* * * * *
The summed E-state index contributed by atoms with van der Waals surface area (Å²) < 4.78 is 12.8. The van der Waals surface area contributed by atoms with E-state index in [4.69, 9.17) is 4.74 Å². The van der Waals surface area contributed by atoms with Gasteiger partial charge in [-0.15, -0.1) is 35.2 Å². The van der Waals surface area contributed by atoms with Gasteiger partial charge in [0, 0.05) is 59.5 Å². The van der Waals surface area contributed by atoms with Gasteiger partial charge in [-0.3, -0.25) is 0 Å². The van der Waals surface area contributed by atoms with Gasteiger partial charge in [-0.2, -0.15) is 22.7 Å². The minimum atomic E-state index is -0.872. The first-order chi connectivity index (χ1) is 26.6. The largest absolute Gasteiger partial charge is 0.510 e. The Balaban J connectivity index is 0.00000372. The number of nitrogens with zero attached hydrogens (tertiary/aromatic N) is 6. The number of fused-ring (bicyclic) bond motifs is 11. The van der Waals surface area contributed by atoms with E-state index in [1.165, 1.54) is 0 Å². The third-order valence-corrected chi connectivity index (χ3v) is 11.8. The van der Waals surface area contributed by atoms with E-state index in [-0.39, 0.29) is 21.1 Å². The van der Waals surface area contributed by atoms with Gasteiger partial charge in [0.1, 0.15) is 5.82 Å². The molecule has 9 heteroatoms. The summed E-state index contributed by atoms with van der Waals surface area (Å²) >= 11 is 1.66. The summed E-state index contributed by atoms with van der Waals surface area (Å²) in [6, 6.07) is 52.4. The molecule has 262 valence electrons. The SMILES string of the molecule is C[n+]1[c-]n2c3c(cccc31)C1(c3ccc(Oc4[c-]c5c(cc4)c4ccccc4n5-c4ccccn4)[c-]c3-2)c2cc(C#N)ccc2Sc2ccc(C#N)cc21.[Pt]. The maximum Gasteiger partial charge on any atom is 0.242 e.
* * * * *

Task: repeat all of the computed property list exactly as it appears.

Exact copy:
The summed E-state index contributed by atoms with van der Waals surface area (Å²) < 4.78 is 12.8. The van der Waals surface area contributed by atoms with E-state index in [4.69, 9.17) is 4.74 Å². The van der Waals surface area contributed by atoms with Gasteiger partial charge in [-0.15, -0.1) is 35.2 Å². The van der Waals surface area contributed by atoms with Gasteiger partial charge in [0, 0.05) is 59.5 Å². The van der Waals surface area contributed by atoms with Gasteiger partial charge in [-0.3, -0.25) is 0 Å². The van der Waals surface area contributed by atoms with Gasteiger partial charge in [-0.2, -0.15) is 22.7 Å². The minimum atomic E-state index is -0.872. The first-order chi connectivity index (χ1) is 26.6. The largest absolute Gasteiger partial charge is 0.510 e. The Balaban J connectivity index is 0.00000372. The number of nitrogens with zero attached hydrogens (tertiary/aromatic N) is 6. The number of fused-ring (bicyclic) bond motifs is 11. The van der Waals surface area contributed by atoms with E-state index in [1.165, 1.54) is 0 Å². The third-order valence-corrected chi connectivity index (χ3v) is 11.8. The van der Waals surface area contributed by atoms with E-state index in [-0.39, 0.29) is 21.1 Å². The van der Waals surface area contributed by atoms with Gasteiger partial charge in [0.1, 0.15) is 5.82 Å². The molecule has 9 heteroatoms. The summed E-state index contributed by atoms with van der Waals surface area (Å²) >= 11 is 1.66. The summed E-state index contributed by atoms with van der Waals surface area (Å²) in [6, 6.07) is 52.4. The molecule has 262 valence electrons. The SMILES string of the molecule is C[n+]1[c-]n2c3c(cccc31)C1(c3ccc(Oc4[c-]c5c(cc4)c4ccccc4n5-c4ccccn4)[c-]c3-2)c2cc(C#N)ccc2Sc2ccc(C#N)cc21.[Pt]. The maximum Gasteiger partial charge on any atom is 0.242 e.